Whatever the type of temperature sensors used, the signals which they produce represent the temperature at various levels above the ground. Supposing that the ground is covered with a layer of snow of height H comprised between the levels where the sensors 15 (j-1) and 15j are placed, the signals produced by the sensors have waveforms such as illustrated in FIG. 3. (In FIG. 3, the origins in ordinates are off-set for those curves representing the signals produced by the different sensors). The signals produced by the sensors situated in the air above the layer of snow, show temperature variations which are either quick or of wide amplitude or both. On the contrary, the signals produced by the sensors situated within the layer of snow show temperature variations which are slow and of relatively small amplitude, and this all the more so as the sensors are sunk deep in the layer of snow.

It is thus possible, by controlling the variation of the signals produced by the sensors, to determine the height of the snow. An embodiment of the circuits for picking-up and processing these signals is now described with reference to FIG. 4.

In the example illustrated in FIG. 4, the temperature sensors are formed by transistors 15a, 15b, . . . ,15n, connected as diodes, each transistor being connected via two wire connectors to the pick-up unit 21. A multiplexer circuit 210 sequentially connects each sensor, on the one hand to a supply circuit 211 which delivers a constant current to one of the wire conductors connected to the sensor and, on the other hand, to an amplifier-adaptor circuit 212 receiving the voltage between the wire conductors connected to the sensor. Any temperature variation of the sensor results in a variation of the voltage picked up under constant current. The output of circuit 212 is connected to an analog-to-digital converter 213 which converts the voltage supplied by the sensor to a digital signal transmitted to a buffer-register 214 wherefrom it can be retrieved in order to be transferred to transmitting unit 22 for subsequent transmission to central unit 33. Supply of the circuits of the pick-up unit and of the current generator 211 is provided by a battery (not shown). It would be possible as a variant, to provide a source of electrical power using solar panels. A circuit 215 controls the operation of multiplexer circuit 210 and of converter 213, as well as the writing and reading in registers 214 and the operation of transmitting unit 22.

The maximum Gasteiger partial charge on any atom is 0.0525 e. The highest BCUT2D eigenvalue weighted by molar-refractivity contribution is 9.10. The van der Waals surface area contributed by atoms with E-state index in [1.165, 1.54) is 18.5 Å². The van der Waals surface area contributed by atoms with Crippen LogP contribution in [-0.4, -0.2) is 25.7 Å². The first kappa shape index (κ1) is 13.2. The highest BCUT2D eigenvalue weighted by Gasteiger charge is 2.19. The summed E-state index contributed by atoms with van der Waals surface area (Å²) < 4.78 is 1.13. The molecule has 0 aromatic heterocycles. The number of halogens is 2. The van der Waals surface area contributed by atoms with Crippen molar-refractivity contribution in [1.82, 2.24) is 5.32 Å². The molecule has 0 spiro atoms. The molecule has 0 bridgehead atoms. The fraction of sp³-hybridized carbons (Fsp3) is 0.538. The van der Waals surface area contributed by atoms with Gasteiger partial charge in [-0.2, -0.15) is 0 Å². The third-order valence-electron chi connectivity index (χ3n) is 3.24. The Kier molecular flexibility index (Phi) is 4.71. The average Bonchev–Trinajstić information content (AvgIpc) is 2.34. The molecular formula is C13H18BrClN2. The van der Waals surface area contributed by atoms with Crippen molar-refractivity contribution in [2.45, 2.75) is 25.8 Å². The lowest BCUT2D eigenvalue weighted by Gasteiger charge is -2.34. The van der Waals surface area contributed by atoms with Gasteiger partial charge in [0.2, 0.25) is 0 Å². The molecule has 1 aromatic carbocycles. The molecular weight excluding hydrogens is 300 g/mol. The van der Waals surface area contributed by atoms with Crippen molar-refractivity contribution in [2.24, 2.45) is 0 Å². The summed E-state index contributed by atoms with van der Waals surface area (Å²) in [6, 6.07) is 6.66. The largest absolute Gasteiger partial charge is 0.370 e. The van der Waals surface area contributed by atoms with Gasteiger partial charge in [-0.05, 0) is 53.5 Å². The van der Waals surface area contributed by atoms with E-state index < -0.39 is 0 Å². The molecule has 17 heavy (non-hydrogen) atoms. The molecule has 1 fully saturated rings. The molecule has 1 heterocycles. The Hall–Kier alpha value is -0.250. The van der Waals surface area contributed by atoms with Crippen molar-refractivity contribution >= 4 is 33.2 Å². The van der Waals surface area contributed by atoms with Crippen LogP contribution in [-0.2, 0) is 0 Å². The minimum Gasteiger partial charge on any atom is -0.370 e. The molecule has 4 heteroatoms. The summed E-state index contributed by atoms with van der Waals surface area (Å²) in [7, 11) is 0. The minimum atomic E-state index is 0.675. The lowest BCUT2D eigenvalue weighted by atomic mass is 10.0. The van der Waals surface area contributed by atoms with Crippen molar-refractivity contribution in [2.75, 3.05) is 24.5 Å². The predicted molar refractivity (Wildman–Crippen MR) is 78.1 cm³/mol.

Any conventional digital data transmission system can be used to realize the transmitting, receiving and connection units 22, 31 and 30.

The received digital data is stored in a random access memory of micro-computer 32 of the central unit for subsequent processing. Such processing is carried out under program control and generally consists in monitoring the variation of the temperature measured by each one of the sensors. The main steps of the processing are illustrated in the flow chart of FIG. 5.

For every signal produced by a sensor, a set of amplitude values recorded periodically (by control of the multiplexer circuit) is monitored over a given period of time. By way of indication, the temperature signal of a given sensor is sampled every 0.5 seconds and a statistical processing is conducted on a set of 128 successive samples. The statistical processing consists in monitoring the dispersion of the values composing the set being monitored. For example, the dispersion can be characterized by calculating the standard deviation.

When the dispersion characteristics d1, d2, . . . , dn have been calculated for the n sensors over a given period, they are then successively compared to a maximum threshold value dmax.

The threshold value dmax can be determined experimentally; it can vary depending on the duration of the reading period of the sets of samples.